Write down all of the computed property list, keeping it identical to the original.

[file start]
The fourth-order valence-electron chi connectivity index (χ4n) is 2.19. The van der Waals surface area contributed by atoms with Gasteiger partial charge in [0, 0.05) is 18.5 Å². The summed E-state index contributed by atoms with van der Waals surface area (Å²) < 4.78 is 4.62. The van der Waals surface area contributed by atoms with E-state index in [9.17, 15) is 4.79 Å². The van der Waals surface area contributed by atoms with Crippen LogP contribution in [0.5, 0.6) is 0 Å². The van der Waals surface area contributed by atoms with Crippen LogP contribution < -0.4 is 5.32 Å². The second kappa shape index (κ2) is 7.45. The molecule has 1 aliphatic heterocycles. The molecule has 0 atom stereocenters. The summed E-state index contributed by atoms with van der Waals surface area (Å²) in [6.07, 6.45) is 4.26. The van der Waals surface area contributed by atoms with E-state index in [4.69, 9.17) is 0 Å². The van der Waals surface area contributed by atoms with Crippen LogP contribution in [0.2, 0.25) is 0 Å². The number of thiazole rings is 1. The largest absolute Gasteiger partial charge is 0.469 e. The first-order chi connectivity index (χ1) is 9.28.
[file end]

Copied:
The fourth-order valence-electron chi connectivity index (χ4n) is 2.19. The van der Waals surface area contributed by atoms with Gasteiger partial charge in [0, 0.05) is 18.5 Å². The summed E-state index contributed by atoms with van der Waals surface area (Å²) < 4.78 is 4.62. The van der Waals surface area contributed by atoms with E-state index in [9.17, 15) is 4.79 Å². The van der Waals surface area contributed by atoms with Crippen LogP contribution in [0.5, 0.6) is 0 Å². The van der Waals surface area contributed by atoms with Crippen LogP contribution < -0.4 is 5.32 Å². The second kappa shape index (κ2) is 7.45. The molecule has 1 aliphatic heterocycles. The molecule has 0 atom stereocenters. The summed E-state index contributed by atoms with van der Waals surface area (Å²) in [6.07, 6.45) is 4.26. The van der Waals surface area contributed by atoms with E-state index in [4.69, 9.17) is 0 Å². The van der Waals surface area contributed by atoms with Crippen LogP contribution in [0.2, 0.25) is 0 Å². The number of thiazole rings is 1. The largest absolute Gasteiger partial charge is 0.469 e. The first-order chi connectivity index (χ1) is 9.28.